Presentation|Tech (II): Performing Scholarship

This second post on presentation technology and presentation culture addresses some personal reflections on the role of presentations and performance in scholarly life. The first post can be found here.

Academic work and performance

Erica Robles-Anderson at a HUMlab conference in Dec 2014 (photo credit: Johan Gunséus)

Most of us know the challenges and fun of doing job talks, asking questions at a conference, defending arguments in a seminar situation, doing our first 20-minute conference talk and waiting for that positive comment or pat on your shoulder that would confirm that you did a good job. Some of us also know the feeling when you do not get that confirmation – it is a feeling that is not necessarily proportionate to the actual situation. A seminar talk that did not work out very well despite careful planning can really make you feel bad. It is the the empty feeling of not having connected or been successful in terms of narrative and performance. And conversely, the ‘high’ of getting an energizing response, feeling things coming together and being able to respond well to questions. In any case, a seminar or conference delivery is not evaluated in the same way as a journal article or your collective scholarship (e.g. in a tenure portfolio).

We know that many of these occasions are ritualistic, hierarchical, positional and performative, and not just about the “content” or pure argument (if such a thing is possible). Scholars make themselves to some degree through their performance in such situations. And it is something that people care about (although they may not say so). I have recently gone through some literature and sources on academic conferences and seminars for a project on academic events, and one thing that strikes me is how much we are embedded in such performative structures. They are a given in many ways and while academics care about them, but there are also many things that are taken for granted/not questioned.  While we (and I am talking as a humanist now) are keen on looking critically at knowledge practices elsewhere, I think we are generally not as keen to look at our own embedding critically.

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Mattis Lindmark very usefully on collaboration between technology experts and scholars (2013, photo credit: Elin Berge)

A few random observations from doing this reading: Senior scholars vary as how much support they give their Ph.D. candidates/junior scholars with respect to performance and managing academic events. Regardless, the literature points to how Ph.D. supervisors get concerned about their students if they are not seen as strong enough in seminar situations. Since public performance is a sensitive topic in some ways, I have a feeling that many supervisors do not go into (negative) details about their candidate’s performance – at least not in a Swedish context. There can be a structural sense of needing to help or allocate “talking space” for Ph.D. students, for instance through allocating a certain amount of time at the beginning of a seminar for Ph.D. students (a strategy that seems contrived and was not well evaluated in the case I read about, Tracy 1997). Another observation from the same book concerns how long-time seminar series are mainly remembered through people/participants rather than theme or arguments. The person(a) is important and unsurprisingly gets reiterated over time. The “how” (and “who”) is as important as the “what”.

Another useful example from the literature (Klineberg 1960) points to how a procedure that worked really well for a UNESCO conference – the first session being devoted to autobiographical statements by all the participants – did not work at all for another conference, where senior participants protested. They did not appreciate this process and having to something about themselves, and one might speculate that there are hierarchies at play here. Senior scholars may expect to be introduced by someone else and are probably also used to getting more recognition and presence than junior scholars.  In the “Genres of Scholarly Knowledge Production” conference we ran in HUMlab in December 2014, we experimented with introduction strategies. We tried not to make a difference between introducing world-famous scholars and graduate students. You obviously always need to host everyone well and if you get the best scholars in the world, you want to make sure that they are welcomed and that their status is recognized, but on the other hand, everyone is likely to know about the accomplishments of “stars” (or they can check the person out online). Through not giving much more introduction time to stars, you even things out a little bit, although some of the basic structures are still there.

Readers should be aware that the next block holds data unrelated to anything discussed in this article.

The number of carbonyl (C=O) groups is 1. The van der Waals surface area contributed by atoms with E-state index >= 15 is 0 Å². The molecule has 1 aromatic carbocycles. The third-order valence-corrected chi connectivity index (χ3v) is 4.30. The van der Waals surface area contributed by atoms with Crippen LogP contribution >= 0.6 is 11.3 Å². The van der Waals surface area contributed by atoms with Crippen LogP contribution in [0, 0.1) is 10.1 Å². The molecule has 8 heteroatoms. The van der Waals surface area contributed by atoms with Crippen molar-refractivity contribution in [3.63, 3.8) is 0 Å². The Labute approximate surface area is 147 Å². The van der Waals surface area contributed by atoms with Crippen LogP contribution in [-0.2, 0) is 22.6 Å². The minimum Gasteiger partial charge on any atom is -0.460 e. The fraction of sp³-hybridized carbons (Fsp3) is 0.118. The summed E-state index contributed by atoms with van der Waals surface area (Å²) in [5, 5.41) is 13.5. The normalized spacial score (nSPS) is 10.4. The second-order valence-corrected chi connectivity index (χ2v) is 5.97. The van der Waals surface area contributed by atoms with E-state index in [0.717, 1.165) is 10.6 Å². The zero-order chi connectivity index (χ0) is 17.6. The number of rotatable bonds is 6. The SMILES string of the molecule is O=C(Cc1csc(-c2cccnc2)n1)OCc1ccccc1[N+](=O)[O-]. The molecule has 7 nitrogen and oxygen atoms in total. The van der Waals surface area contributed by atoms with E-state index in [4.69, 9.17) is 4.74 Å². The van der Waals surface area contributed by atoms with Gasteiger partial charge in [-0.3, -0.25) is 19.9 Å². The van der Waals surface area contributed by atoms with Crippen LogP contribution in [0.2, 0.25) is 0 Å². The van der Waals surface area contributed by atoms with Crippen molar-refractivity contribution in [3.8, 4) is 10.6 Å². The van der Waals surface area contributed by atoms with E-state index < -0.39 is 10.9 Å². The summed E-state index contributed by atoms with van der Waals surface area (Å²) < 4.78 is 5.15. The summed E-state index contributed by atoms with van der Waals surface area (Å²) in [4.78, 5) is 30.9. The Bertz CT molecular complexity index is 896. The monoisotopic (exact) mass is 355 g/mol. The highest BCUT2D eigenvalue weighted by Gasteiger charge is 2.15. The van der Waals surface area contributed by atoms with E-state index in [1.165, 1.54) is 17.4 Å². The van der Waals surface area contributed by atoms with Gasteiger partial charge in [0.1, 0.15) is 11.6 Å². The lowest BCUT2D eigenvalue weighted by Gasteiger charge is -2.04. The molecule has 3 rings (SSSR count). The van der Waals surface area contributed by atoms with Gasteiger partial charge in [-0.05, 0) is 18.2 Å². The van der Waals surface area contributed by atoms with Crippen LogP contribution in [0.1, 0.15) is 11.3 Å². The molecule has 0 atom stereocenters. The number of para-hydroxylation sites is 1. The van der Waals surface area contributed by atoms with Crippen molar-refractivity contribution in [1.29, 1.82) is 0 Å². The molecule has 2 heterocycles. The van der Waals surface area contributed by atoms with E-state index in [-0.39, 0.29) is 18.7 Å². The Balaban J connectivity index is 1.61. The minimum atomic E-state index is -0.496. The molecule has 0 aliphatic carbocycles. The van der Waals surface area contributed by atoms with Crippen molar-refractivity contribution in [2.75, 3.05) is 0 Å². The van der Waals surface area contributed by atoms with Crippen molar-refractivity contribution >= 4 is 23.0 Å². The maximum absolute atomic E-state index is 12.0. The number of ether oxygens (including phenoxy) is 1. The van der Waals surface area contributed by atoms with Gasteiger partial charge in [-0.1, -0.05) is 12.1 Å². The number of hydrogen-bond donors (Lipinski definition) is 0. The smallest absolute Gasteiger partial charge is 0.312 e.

My own experience from scholarly performance comes from giving many talks and presentations (bad ones and good ones), but also from hosting in the range of 150 seminars in different seminar series, organizing more than ten large curated events, imagining and making presentation infrastructure, and having a strong interest in performance, delivery and the texture of academic life. My own training included very little in terms of practical training or even giving perspective on the role of public speaking and performing in the academy. I do not remember anyone ever giving concrete advice (at least not people at my department). I know there are differences between countries here (my experience comes mostly from Sweden and the US), but I have felt for a long time that there is a way the performance is both not important and quite important at the same time. Not important in the sense that it is not given serious/formal attention when appointing positions, making tenure decisions or assessing the quality of scholarship. Important in the sense that it contributes to “making” you as a scholar and through creating a ritualistic arena where positions and hierarchies get established. Great skills in performing your work, thinking on your feet and enacting ongoing scholarship are admired and considered in many contexts, but often not explicitly and not necessarily talked about a great deal in more formal contexts.  There is a tension here I think between something that on the one hand may seem subjective (and dependent on qualities such as charisma, presence, verbal quickness and ability to stimulate engagement) and the idea of “pure” scholarship.